Bingerville, 21 March 2023 – Kouadio Koffi Nadège is a 33-year-old farmer living in Bingerville, a small town about 15 kilometres from Abidjan. She is passionate about agriculture and spends most of her time growing vegetables.

"Four years ago, I left the centre of Côte d'Ivoire because I had no land to grow on. And I came to Abidjan, which was like an El Dorado for me. When I arrived, I was able to secure a small plot of land," she explains.

Every day, under a blazing sun, Nadège grows cabbages, eggplants, and lettuce on a plot of land that she rents temporarily from the village community to support herself.

Nadège's passion for farming allows her to grow her own food and provide for her family. She works hard to grow vegetables and earn a living. She chose peri-urban agriculture because it is an efficient way to grow vegetables on a small plot of land close to the city and thus stay close to her family.

However, water scarcity and limited access to water pumping infrastructure in many regions of Côte d'Ivoire seriously threaten the food security of thousands of people, including Nadège and her children. She explains that the lack of water prevents her from growing as many vegetables as she would like.

"Dependency on seasonal whims has had a negative impact on the yield of my activities. We produce one ton of vegetables, whereas we could produce ten tons if we had access to water," she says.

The water scarcity caused by climate change also has severe consequences for migrant workers in the agricultural sector. Labour migration and the difficulty of work are significant issues that undermine the security of these workers. Improving land and water management and providing easier access to irrigation infrastructure can help address these challenges.

"Water is a problematic resource for me; it is a real challenge to produce vegetables that allow me to feed my family and earn an income to send my children to school. Every day I have to travel many kilometres to collect wastewater to water my plants," says Nadège.

Kouadio Koffi Nadège, an Ivorian farmer standing on the plot of land she rents to grow vegetables. Photo: IOM Côte d'Ivoire/Kennouche Fazia, 2023.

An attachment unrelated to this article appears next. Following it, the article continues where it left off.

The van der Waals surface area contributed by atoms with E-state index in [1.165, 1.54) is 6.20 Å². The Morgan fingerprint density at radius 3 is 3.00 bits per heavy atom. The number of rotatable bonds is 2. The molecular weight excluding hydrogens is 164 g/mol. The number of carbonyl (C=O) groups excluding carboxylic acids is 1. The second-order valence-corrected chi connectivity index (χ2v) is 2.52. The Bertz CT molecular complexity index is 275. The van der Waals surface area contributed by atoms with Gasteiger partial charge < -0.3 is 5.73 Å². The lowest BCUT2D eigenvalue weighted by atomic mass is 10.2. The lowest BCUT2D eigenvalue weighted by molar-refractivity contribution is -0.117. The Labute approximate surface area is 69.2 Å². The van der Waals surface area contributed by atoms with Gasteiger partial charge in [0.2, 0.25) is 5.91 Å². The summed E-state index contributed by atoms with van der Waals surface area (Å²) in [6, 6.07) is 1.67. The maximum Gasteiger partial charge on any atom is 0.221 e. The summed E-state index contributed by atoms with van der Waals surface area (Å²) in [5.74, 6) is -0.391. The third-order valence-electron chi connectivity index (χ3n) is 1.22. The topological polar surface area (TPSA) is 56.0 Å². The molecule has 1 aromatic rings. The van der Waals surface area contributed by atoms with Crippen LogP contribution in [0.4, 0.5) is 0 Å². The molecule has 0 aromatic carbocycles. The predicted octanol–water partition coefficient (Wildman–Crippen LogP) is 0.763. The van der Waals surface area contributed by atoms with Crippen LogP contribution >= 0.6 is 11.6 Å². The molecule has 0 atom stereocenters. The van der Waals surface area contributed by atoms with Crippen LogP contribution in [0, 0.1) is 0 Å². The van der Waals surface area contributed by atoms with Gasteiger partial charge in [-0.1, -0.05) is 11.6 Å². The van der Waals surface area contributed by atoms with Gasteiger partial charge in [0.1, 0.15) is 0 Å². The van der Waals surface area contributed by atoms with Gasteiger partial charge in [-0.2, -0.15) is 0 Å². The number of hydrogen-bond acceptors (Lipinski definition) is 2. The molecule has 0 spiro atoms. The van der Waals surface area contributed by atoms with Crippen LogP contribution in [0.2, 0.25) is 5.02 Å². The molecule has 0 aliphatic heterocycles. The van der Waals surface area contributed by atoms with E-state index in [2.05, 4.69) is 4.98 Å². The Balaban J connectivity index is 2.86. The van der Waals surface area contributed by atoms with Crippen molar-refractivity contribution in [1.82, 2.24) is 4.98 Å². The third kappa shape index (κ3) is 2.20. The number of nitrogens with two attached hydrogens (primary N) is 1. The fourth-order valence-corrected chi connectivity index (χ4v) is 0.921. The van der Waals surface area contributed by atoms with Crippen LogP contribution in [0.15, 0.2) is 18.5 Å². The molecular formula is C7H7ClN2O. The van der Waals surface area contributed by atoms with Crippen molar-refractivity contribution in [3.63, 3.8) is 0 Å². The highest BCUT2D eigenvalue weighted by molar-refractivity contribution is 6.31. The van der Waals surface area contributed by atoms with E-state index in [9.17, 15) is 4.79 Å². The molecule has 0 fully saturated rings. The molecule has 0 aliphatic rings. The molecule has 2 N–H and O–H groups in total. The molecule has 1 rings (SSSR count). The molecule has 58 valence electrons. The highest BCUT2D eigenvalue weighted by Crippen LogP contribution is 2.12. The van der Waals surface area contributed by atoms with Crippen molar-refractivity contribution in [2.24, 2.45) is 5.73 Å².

Migrant labour is heavily impacted by these issues, which undermine employment in the agricultural sector. Mitigating or solving the challenges caused by water scarcity requires better land and water management, as well as improved access to irrigation infrastructure.

In this sense, in order to increase the resilience of migrant and indigenous communities to water stress and climate change, and to strengthen the confidence of communities in local authorities and state structures, the International Organization for Migration (IOM) is implementing the project "Protection and Integration of Migrant Labour and Environment in Urban and Peri-urban Agriculture" (MITSA). The project will provide a solar pumping system to strengthen the resilience of urban and peri-urban agriculture actors to the consequences of climate change.

This project is essential for Nadège and many migrant workers, as it will improve their income and strengthen their resilience to climate change in a sustainable way. Nadège is optimistic about the future.

"Today, with this project, we will have sustainable access to water; we will be able to work less and have better yields. It will change my daily life!"

For more information, please contact Joëlle Furrer, Communications and Media Officer,, and Hind Assaoui Bennani, Regional Programme Specialist for Migration, Environment, and Climate Change, 

SDG 6 - Clean Water and Sanitation
SDG 8 - Decent Work and Economic Growth
SDG 10 - Reduced Inequalities
SDG 13 - Climate Action